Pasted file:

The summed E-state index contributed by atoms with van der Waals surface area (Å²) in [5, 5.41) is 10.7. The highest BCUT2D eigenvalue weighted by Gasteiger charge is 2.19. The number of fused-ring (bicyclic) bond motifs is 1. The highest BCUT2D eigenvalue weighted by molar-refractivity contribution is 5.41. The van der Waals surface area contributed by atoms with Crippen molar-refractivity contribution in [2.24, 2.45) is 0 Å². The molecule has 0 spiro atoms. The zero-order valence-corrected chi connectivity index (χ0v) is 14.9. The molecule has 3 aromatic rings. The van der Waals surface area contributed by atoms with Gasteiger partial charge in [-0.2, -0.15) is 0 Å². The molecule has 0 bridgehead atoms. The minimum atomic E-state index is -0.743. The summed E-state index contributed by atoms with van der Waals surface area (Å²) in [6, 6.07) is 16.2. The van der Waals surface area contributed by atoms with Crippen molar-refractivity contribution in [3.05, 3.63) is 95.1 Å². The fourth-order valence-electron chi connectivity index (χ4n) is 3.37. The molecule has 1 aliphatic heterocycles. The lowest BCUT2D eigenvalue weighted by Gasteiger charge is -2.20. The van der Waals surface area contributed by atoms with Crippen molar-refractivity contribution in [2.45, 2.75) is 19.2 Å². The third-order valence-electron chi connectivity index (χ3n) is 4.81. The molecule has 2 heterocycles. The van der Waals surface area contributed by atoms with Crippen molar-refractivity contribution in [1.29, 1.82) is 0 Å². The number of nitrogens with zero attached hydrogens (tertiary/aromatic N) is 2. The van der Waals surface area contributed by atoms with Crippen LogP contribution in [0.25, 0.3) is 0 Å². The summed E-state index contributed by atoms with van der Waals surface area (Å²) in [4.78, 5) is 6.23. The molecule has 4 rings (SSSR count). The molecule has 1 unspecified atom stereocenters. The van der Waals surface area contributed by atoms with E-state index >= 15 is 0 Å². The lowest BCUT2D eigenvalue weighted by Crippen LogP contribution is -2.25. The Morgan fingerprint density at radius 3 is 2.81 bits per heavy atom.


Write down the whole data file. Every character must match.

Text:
The summed E-state index contributed by atoms with van der Waals surface area (Å²) in [5, 5.41) is 10.7. The highest BCUT2D eigenvalue weighted by Gasteiger charge is 2.19. The number of fused-ring (bicyclic) bond motifs is 1. The highest BCUT2D eigenvalue weighted by molar-refractivity contribution is 5.41. The van der Waals surface area contributed by atoms with Crippen molar-refractivity contribution in [2.24, 2.45) is 0 Å². The molecule has 0 spiro atoms. The zero-order valence-corrected chi connectivity index (χ0v) is 14.9. The molecule has 3 aromatic rings. The van der Waals surface area contributed by atoms with Gasteiger partial charge in [-0.2, -0.15) is 0 Å². The molecule has 0 bridgehead atoms. The minimum atomic E-state index is -0.743. The summed E-state index contributed by atoms with van der Waals surface area (Å²) in [6, 6.07) is 16.2. The van der Waals surface area contributed by atoms with Crippen molar-refractivity contribution in [3.05, 3.63) is 95.1 Å². The fourth-order valence-electron chi connectivity index (χ4n) is 3.37. The molecule has 1 aliphatic heterocycles. The lowest BCUT2D eigenvalue weighted by Gasteiger charge is -2.20. The van der Waals surface area contributed by atoms with Crippen molar-refractivity contribution in [2.45, 2.75) is 19.2 Å². The third-order valence-electron chi connectivity index (χ3n) is 4.81. The molecule has 2 heterocycles. The van der Waals surface area contributed by atoms with Crippen molar-refractivity contribution in [1.29, 1.82) is 0 Å². The number of nitrogens with zero attached hydrogens (tertiary/aromatic N) is 2. The van der Waals surface area contributed by atoms with Crippen LogP contribution in [0.25, 0.3) is 0 Å². The summed E-state index contributed by atoms with van der Waals surface area (Å²) in [4.78, 5) is 6.23. The molecule has 4 rings (SSSR count). The molecule has 1 unspecified atom stereocenters. The van der Waals surface area contributed by atoms with E-state index >= 15 is 0 Å². The lowest BCUT2D eigenvalue weighted by Crippen LogP contribution is -2.25. The Morgan fingerprint density at radius 3 is 2.81 bits per heavy atom.